The Sava River is one of Europe’s ecologically and culturally most interesting lifelines and increasingly threatened by infrastructural development. At an event at the European Parliament today, Wetlands International – European Association’s member EuroNatur and representatives of the SavaParks Network discussed threats and restoration potential of the Sava basin. The event was hosted by Mr Igor Šoltes, MEP, The Greens/EFA and Mr Ivan Jakovčić, MEP, ALDE.
The Sava river is the most voluminous tributary of the Danube, connecting four countries and more than eight million people who live in and from its catchment area. Five riparian areas totaling 74,888 ha have been designated as Ramsar sites and most parts of the Sava river in Slovenia and Croatia are included in the EU Natura 2000 network.
The debate sought to propose solutions for the implications of intensive agriculture, urbanization, hydropower production (582 dams are planned and 11 are under construction), inland water navigation, as well as the lack of restrictive policies for dredging, flood protection schemes and climate change. These developments impact the river basin’s characteristic biodiversity and rich ecosystem functions.
European water policy requires improvement of the ecological condition of water bodies, as highlighted in the exchange on the Water Framework Directive with DG ENVI, represented by Mr Hans Stielstra, Deputy Head of Unit for Water. At the same time, there is an increasing demand for flood protection, recreational use and transportation capacities. The discussions aimed at answering the key question: how can these conflicting commitments be reconciled?
The answer is not an easy one but the event pointed out the extensive restoration potential of the Sava river basin, which can deliver on several policy objectives simultaneously. Safeguarding and restoring wetlands, such as river floodplains, will be vital to achieve both water policy objectives as well as to enhance biodiversity, reduce water-related disaster risks, address climate change mitigation and adaptation, and reduce land degradation.
Gabriel Schwaderer, CEO of EuroNatur, presented the ‘White Book – The Sava River Basin – its ecological character, main threats and restoration potential’. This study was done in the context of the “Save the Blue Heart of Europe” campaign. He said: “this White Book has something truly unique. It is the first study offering suggestions for area-specific ecological flood control and river restoration projects. In other words, we show where former alluvial areas could be naturally flooded once again and in which sections the Sava’s river bed should be given more space. This White Book shows how it could be done”.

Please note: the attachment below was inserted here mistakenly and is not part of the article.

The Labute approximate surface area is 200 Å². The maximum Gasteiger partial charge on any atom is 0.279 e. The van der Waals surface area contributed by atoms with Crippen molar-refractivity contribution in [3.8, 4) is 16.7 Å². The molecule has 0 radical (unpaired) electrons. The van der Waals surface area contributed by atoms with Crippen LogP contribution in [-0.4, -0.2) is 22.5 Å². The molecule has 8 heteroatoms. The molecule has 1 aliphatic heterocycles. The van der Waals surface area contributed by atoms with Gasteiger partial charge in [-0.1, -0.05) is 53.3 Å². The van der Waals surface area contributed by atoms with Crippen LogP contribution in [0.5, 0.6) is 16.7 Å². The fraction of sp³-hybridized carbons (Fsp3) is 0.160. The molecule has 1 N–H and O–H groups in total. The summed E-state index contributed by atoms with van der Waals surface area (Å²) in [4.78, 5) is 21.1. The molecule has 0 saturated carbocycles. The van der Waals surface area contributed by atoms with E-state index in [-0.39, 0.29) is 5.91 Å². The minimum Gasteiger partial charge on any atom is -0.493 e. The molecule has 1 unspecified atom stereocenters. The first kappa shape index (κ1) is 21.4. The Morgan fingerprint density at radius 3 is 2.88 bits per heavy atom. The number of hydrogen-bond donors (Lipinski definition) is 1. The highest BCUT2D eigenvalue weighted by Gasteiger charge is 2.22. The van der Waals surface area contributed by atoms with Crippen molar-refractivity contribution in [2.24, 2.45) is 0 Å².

The analysis on the Sava river basin emphasizes the utmost importance of working in accordance with nature instead of against it; a concept Wetlands International strongly believes in. Planning should respect the limitations and possibilities of the characteristic natural conditions that the river basin offers. Above all, investments should be risk informed and consider that any changes in the upper reach of the river have implications for the middle and even the lower course.
Mr Šoltes, MEP, The Greens/EFA, stated that “the main challenge is how to find the right balance between the exploitation of hydropower and environmental protection. The requirements of natural environment and the generation of hydro power are compatible if the correct methods in planning, implementation and follow-up are used. When deciding where to build hydro plants, we need to achieve an open and true dialogue with all relevant stakeholders, including the local communities and environmental experts. We need approaches that can contribute to meeting demands for low-carbon energy while striving to protect rivers that are important for environmental, cultural and also economic values.”
Ivan Jakovčić, MEP, ALDE said: “Protection and exploitation of resources of the Sava River is a typical example of an area where EU macro-regional strategies must show their full efficiency. Countries, through which river Sava flows, are an integral part of the EU Strategy for the Danube region, and the EU Strategy for the Adriatic and Ionian macro-region. This means that we already have in place a mechanism by which, in a quality manner, we can encourage and finance numerous projects in the field of environmental protection, tourism, transport, and energy infrastructure. All these projects have to be in friendship with the environment and, thus, contribute to the satisfaction of the citizens who live along the Sava River.”
Header image © Goran Šafarek